“Yes, sir,” said the major’s son.

“But don’t misunderstand me,” the major hastened to say. “I love your mother. In many ways our marriage has turned out entirely satisfactory. But as with anything else, you can’t ignore the negative element. Get involved with a woman, she’ll foul things up when you least expect, and let you down when you need it most. Regrettable, but that’s how it is.

“Yes, sir.”

The major sighed. “In a way, same goes for the Corps, unless you happen to be well connected or mighty lucky. Why? Because the law of nature is ‘dog eat dog,’ and recently the Corps has become infested with the sort of mongrel dog who wants all the bones for himself. Can’t escape it, can’t avoid it; that scavenger mutt, sniffing all around you, hoping to find a hole in your performance in order to make himself look better by comparison. Though in the long run he’s destined to meet his comeuppance. The good Lord will see to that.”

“Yes, sir,” said the major’s son.

“Bearing in mind,” said the major, “we’re not talking about enemies. Nosir, only one enemy, only one, and that’s the forces of evil. Well-disciplined outfit like the Marine Corps, you may run into a pocket of ill will here and there, but it’s purely incidental and certainly not typical…. All the same, son, it does seem that the incidental ill will coming my way over the years has been more than a gentleman’s fair share.”

“Yes, sir,” said the major’s son.

“Not that I consider myself a victim of circumstance,” the major stipulated. “I much prefer to look at it from another standpoint. You see, son, it’s like this. In more ways than one your father’s like a hardware item left over from a bygone era. Made to last a lifetime, top-notch condition, but kind of old-fashioned. I know, human nature stays more or less the same, generation to generation, yet all signs point to the fact that this country of ours was a mighty different place, some years back. Lots more space for a man to be himself, to assert himself. Far cry from nowadays, people afraid to speak their mind, stick up for the courage of their convictions. However … well, no sense going into it at great length, but it still comes as a shock how, in this day and age, honesty just doesn’t pay off, courage neither for that matter.”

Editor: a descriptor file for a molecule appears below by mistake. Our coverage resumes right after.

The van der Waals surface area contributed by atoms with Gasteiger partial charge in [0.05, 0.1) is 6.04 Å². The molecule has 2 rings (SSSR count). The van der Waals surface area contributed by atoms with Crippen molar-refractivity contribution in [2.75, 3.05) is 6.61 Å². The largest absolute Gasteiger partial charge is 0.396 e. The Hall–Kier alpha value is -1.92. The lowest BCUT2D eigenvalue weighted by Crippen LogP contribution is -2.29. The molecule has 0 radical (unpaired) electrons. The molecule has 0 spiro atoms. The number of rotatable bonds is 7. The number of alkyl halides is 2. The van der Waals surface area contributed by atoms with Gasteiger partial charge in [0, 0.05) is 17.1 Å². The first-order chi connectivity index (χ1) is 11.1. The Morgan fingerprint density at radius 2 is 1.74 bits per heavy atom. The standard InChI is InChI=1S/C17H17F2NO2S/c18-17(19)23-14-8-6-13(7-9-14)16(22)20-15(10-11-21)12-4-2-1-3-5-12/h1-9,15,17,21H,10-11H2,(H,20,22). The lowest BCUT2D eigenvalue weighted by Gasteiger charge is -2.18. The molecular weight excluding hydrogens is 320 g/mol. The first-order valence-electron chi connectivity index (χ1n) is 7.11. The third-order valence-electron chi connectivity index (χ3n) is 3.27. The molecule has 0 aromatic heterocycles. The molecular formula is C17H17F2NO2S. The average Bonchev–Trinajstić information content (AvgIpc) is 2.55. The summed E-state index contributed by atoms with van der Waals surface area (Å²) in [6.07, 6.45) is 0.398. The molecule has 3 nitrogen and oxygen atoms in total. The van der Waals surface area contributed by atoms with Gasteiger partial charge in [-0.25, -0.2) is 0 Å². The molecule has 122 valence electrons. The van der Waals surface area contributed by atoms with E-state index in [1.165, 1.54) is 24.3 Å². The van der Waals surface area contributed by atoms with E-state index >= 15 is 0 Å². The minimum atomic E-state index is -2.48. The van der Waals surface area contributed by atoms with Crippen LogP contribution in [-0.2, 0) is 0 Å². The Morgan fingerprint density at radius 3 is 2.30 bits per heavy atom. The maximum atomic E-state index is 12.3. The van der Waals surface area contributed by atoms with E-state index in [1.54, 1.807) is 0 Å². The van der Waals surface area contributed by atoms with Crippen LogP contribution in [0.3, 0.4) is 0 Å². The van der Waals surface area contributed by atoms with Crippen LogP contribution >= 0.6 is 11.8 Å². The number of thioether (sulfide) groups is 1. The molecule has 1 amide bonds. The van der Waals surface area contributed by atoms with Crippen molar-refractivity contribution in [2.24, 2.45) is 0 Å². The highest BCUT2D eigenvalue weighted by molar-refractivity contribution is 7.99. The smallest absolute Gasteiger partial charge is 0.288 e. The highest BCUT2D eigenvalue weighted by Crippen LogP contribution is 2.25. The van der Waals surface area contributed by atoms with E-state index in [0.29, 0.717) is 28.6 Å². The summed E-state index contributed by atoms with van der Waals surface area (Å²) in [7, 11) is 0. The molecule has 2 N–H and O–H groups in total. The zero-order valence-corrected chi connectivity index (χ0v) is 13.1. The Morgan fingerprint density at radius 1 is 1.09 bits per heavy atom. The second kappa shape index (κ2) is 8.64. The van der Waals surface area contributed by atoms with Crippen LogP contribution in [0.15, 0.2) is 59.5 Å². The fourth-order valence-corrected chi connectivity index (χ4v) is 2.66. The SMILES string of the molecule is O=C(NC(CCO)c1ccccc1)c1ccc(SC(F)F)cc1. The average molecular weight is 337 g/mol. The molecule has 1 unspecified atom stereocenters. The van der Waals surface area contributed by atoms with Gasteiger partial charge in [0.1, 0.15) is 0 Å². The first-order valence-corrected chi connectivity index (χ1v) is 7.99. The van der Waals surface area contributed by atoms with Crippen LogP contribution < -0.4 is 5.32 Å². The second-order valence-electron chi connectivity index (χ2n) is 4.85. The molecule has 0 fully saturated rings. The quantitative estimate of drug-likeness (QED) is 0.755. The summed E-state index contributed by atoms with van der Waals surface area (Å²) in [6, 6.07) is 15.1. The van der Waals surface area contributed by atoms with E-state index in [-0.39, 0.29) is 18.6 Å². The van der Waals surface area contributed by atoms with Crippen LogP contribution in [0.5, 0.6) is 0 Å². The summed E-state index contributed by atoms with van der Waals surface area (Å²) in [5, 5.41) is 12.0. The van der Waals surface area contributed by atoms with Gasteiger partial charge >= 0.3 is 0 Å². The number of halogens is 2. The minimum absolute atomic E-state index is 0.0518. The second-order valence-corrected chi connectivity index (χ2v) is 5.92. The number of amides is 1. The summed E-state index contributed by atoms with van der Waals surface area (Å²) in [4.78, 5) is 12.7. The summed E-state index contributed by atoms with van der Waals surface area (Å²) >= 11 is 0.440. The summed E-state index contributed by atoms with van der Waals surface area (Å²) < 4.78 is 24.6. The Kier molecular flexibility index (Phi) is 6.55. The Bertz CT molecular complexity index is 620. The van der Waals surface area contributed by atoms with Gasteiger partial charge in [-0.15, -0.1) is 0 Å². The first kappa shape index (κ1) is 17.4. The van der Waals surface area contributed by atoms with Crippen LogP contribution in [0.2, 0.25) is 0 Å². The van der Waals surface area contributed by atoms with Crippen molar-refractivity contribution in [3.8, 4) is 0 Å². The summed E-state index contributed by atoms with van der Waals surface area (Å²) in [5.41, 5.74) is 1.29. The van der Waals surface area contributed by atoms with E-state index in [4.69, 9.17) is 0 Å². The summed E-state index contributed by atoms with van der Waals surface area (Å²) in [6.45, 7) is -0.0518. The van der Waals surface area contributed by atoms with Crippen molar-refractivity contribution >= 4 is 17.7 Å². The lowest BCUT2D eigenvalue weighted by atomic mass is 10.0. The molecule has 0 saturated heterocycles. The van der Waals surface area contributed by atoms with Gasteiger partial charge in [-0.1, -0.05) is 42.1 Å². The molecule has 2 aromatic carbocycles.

“No, sir,” said the major’s son.

“Have to say, though,” the major conceded, “in retrospect I realize there’s times I might have been a little more careful about things I’ve said. And done. Discreet is a word. All too often, discretion is the better part of valor: painful truth. Got to watch your mouth. Can’t just haul off and be yourself – not these days, anyhow.”

“No, sir,” said the major’s son. Uncomfortably warm, he reached up and made an attempt, without breaking stride, to undo the top button of his field jacket.

“Belay that,” barked the major. “Nothing looks worse than collar flaps that flap. And don’t be wiping your forehead. Keep those hands at the ready…. Anyhow, as I was saying, takes a manly man to stand up for himself these days. Because even among one’s fellow officers there’s bound to be that scuzzy polecat out for his own precious advancement, and the strategy includes spreading wild gossip about other’s beliefs. I assume you’re aware of what I’m referring to.”

“Yes, sir,” said the major’s son.

“Good,” said the major. “Then there ought to be no mystery why, after twenty-four years of loyal service, I am number eighty-six on the promotion list, whereas Major Yarbrough is number nine on the list despite having served only twelve years, if that. Because, while I have no bone to pick with Major Yarbrough – he’s never been uppity to me personally – and while I’m the last person to make an issue of the color of someone’s skin, it’s obvious that the man is riding on the coattails of liberal sentiment, which explains why he’s gotten where he has so fast – Pentagon kowtowing to pressure from the White House.”

“Yes, sir,” said the major’s son.